Outside the Box: Strong labor market is not bringing unemployed older Americans back to work

The Bureau of Labor Statistics (BLS) on Friday reported a 2.8% unemployment rate for workers age 55 and older in October, which reflects no change from September. The headline rate remains near a record low, as it has for a year.

Read the October jobs report

Despite reports of a hot job market for older workers, older Americans are not being lured back to work. At a time when economists would expect new entrants to the labor force to be increasing, the share of new workers in the older workforce fell last month by over half from the beginning of 2018, from 2.5% in January to 1.0% in September.

The drop in new entrants could mean the labor market has absorbed almost all the older people who want a job. That would be good news, but our evidence points in another direction. The share of older people who want a job but don’t have one (ReLab’s U-7) has not recovered to prerecession lows. At 7.4%, U-7 is 0.8 percentage points higher than the prerecession low of 6.6%. Even for the college educated, U-7 is 6.8%.




There are two main reasons why older workers are not entering the labor market.

First, older Americans, especially older women, face age discrimination in the hiring process, which discourages job search.

Second, most jobs created in the recovery have been low-paying, low-quality jobs, including contingent and alternative jobs.




This evidence does not support the belief that the retirement crisis can be solved by working longer. To ensure workers can retire in dignity, policy makers should expand Social Security and create Guaranteed Retirements Accounts (GRAs). GRAs are universal, secure retirement accounts funded by employer and employee contributions throughout a worker’s career paired with a refundable tax credit.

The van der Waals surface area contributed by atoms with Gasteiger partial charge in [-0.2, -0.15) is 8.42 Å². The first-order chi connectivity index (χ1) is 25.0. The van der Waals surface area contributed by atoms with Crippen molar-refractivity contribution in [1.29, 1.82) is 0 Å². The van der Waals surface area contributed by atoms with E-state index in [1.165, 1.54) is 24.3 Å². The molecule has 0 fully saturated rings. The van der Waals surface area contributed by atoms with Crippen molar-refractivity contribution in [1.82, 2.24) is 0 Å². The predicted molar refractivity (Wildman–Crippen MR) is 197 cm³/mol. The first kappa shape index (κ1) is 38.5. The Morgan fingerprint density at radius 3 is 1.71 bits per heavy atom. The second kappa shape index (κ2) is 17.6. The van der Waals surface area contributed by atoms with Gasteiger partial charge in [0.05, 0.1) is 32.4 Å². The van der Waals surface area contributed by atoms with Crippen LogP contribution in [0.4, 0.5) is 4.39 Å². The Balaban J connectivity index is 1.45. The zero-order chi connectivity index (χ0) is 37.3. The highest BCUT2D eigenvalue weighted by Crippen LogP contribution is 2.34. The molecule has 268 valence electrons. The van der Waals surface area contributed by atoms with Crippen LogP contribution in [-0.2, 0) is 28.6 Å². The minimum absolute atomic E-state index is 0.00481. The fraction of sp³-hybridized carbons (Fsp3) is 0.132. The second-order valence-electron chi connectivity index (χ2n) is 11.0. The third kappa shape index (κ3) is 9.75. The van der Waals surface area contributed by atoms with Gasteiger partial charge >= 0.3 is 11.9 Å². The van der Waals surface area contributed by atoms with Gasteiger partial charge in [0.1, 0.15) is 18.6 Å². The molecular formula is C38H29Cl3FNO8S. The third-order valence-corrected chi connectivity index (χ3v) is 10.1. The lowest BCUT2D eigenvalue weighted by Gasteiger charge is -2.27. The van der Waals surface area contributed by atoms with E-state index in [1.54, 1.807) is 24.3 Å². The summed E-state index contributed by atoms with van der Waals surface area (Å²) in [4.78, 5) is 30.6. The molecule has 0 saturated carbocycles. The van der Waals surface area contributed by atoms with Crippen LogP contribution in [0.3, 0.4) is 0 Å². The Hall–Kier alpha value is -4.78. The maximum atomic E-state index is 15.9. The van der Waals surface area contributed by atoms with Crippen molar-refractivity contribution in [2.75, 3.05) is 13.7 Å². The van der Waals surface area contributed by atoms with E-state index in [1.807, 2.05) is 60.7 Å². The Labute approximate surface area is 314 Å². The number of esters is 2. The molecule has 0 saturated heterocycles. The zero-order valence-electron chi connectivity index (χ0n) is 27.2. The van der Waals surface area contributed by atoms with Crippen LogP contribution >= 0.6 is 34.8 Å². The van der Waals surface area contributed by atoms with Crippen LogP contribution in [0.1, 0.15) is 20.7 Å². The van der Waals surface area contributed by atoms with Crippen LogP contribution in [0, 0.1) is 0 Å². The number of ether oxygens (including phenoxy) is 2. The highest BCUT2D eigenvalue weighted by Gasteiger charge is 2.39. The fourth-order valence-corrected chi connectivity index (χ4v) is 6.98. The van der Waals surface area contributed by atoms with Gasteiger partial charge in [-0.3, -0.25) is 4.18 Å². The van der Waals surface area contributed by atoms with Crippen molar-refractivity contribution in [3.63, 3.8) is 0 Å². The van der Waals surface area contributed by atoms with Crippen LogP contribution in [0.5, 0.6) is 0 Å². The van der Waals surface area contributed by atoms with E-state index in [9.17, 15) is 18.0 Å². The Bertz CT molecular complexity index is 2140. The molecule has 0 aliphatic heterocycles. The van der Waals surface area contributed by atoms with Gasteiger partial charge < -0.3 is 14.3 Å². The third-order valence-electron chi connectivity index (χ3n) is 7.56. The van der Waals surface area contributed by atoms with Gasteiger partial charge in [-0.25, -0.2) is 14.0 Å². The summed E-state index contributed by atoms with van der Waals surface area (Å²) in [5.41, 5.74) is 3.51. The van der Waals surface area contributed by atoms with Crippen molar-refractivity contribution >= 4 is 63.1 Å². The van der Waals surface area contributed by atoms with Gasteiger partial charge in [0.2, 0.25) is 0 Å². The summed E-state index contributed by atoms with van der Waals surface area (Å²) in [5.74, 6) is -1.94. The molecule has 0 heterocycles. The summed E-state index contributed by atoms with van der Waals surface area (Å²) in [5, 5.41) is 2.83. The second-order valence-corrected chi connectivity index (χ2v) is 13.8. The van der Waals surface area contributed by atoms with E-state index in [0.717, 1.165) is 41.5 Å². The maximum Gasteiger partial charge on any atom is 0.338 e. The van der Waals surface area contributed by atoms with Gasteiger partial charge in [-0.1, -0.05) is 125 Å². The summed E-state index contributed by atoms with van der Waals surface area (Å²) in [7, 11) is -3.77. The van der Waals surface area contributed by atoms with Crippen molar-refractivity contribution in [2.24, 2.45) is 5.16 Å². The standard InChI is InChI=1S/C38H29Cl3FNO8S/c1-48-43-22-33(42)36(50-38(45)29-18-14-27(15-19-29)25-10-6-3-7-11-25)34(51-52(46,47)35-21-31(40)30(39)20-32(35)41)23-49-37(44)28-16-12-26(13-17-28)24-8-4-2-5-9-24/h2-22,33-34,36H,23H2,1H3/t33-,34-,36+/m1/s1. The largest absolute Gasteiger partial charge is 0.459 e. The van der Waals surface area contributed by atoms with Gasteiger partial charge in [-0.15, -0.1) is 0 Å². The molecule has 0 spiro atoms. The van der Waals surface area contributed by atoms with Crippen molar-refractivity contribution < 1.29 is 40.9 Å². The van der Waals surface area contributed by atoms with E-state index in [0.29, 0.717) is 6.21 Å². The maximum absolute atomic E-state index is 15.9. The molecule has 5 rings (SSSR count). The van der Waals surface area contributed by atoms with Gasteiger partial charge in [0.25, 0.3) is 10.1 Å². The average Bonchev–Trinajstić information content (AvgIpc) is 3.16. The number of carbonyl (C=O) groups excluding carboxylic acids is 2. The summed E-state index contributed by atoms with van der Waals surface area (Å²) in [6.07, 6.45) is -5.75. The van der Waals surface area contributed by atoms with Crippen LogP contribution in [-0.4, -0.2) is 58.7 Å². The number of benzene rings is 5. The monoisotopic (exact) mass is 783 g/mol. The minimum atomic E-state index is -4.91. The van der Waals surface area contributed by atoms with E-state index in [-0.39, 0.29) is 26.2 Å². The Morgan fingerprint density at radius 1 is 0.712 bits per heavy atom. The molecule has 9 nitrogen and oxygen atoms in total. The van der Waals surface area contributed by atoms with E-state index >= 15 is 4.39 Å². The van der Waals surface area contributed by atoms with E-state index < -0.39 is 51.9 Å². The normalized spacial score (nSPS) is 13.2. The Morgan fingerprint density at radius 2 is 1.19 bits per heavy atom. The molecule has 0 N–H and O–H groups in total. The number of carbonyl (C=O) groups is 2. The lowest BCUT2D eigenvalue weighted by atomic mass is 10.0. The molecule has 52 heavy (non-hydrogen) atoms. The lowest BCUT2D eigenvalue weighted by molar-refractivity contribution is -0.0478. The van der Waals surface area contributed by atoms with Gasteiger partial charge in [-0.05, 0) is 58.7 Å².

Read: It’s prime time for Americans 25 to 54 years old

These policies will help prevent downward mobility in the event of involuntary retirement.

This post originally appeared in the New School Retirement Equity Lab blog. More visuals are available here. It was published with permission.

Teresa Ghilarducci is a labor economist and expert in retirement security. She is the Bernard L. and Irene Schwartz professor of economics at The New School for Social Research and the Director of the Schwartz Center for Economic Policy Analysis (SCEPA) and The New School’s Retirement Equity Lab (ReLab). She is co-author of the book “Rescuing Retirement,” with Tony James.

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